The social media is a double-edge sword. It should be used with care
The recent murder in cold blood of Miss Cynthia Osokogu, 24, in a Lagos hotel by some men she encountered on the internet has once again brought to the fore the perilsof social media, especiallyhow they can easily be abusedtocommit crimes. Without restating the graphic details of Cynthia’s death, it will be instructive to recall a few lines on the young lady’s gruesome death.
Apost-graduate student of the Nasarawa State University, Cynthiawas the only daughter out of four children of Major-General Frank and Mrs Joy Osokogu. In the course of a virtual interactionon the Blackberry Chat Group, she encountered two young men who became her online friends. These two men, according to the police, eventuallylured her to Lagos and ended up killing her in a very bizarre circumstance after giving her a juice drink laced with Rohypnol, a prescriptiondrug that is not supposed to besold over-the -counter.
The two suspects,Odera Ezekiel (23) and Okwoma Nwabufor (33),have already appeared in court and are remanded in prison custody along with two other accomplices, the pharmaciststhat allegedly sold the prescription drugto them. Cynthia will, however,be buried tomorrow(Friday, September 7) in her village at Bebe,in Ika South Local Government Area of Delta State. We sympathise with her parents and siblings over the unfortunate death.
As the Osokogu family continues to grieve over the loss of Cynthia it becomes imperative that we evaluate some cogent issues pertaining to the useofsocial media of communication and their component cyber sites like Facebook, Twitter, Internet Chat groups, etc. No one can deny the several advantages which these technological toolshave brought with them. Friendships and lasting relationships are struck on the internet. Business contacts are equally established vide the internet. And the availability of gadgets like Blackberry, laptop computers, i-Phones, i-PADs and similar smart phones, contribute to makemoderncommunication a lot easier, irrespective of distance, place or time. Our world has become a global village with the result that what happens 10,000 miles away can instantly be watched live from our living rooms and on our palms using new media gadgets.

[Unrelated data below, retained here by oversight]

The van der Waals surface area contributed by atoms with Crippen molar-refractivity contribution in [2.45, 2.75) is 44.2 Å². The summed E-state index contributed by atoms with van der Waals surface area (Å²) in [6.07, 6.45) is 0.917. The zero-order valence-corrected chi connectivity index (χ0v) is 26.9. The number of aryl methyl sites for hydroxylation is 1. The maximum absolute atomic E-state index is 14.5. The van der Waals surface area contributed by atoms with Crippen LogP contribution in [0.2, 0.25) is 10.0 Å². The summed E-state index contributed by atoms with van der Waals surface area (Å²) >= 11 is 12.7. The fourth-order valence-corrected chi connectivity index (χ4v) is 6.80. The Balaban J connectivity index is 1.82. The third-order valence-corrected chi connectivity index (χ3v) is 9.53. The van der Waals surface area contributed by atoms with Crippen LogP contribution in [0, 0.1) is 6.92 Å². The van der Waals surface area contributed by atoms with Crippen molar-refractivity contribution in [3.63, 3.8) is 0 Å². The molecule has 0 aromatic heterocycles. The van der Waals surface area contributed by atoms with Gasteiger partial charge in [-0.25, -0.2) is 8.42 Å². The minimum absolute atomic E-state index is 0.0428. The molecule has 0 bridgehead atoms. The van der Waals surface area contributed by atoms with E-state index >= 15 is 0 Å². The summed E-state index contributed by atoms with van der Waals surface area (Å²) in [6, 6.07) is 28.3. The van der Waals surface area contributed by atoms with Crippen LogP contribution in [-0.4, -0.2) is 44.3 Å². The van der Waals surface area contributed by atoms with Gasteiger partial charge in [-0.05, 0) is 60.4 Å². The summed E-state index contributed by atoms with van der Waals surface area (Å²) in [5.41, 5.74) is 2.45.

Unfortunately for the misguided,the social media platform has also become a veritable avenue through which criminals seek to exploit unsuspecting innocent persons, such as Cynthia. The danger here is the fact that through persistent “chatting” with some strange persons who the victim had not met before, he or she could easily be psychologically “won over” by the predator. Thus, with increased confidence, the victim starts revealing and releasing confidential and sensitive information,including personal data and bank details. And before the targeted person realises it, he or she mayhave fallen victim having given out so much information. The lucky ones lose just personal effects, like money, phones and documents. Others, like Cynthia, end up losingtheir lives.
It is important that parents should educate their children and wards on the dangers of the social media and the wolves in sheep’s clothing on the prowl in the cyber space. Much as it is difficult to legislate against the new media, it is important that young people, especially girls,be circumspect when chatting with people whose identity and true motive they do not know. The murderers of Cynthia confessed to the Police that they had previously duped four other girls and tortured them in similar circumstances, although Cynthia, they claimed,was their first fatal case.
Wehope that the Police will diligently prosecute and ensure the conviction of those who killed Cynthia, if only to serve as deterrent to other such criminally-minded internet users.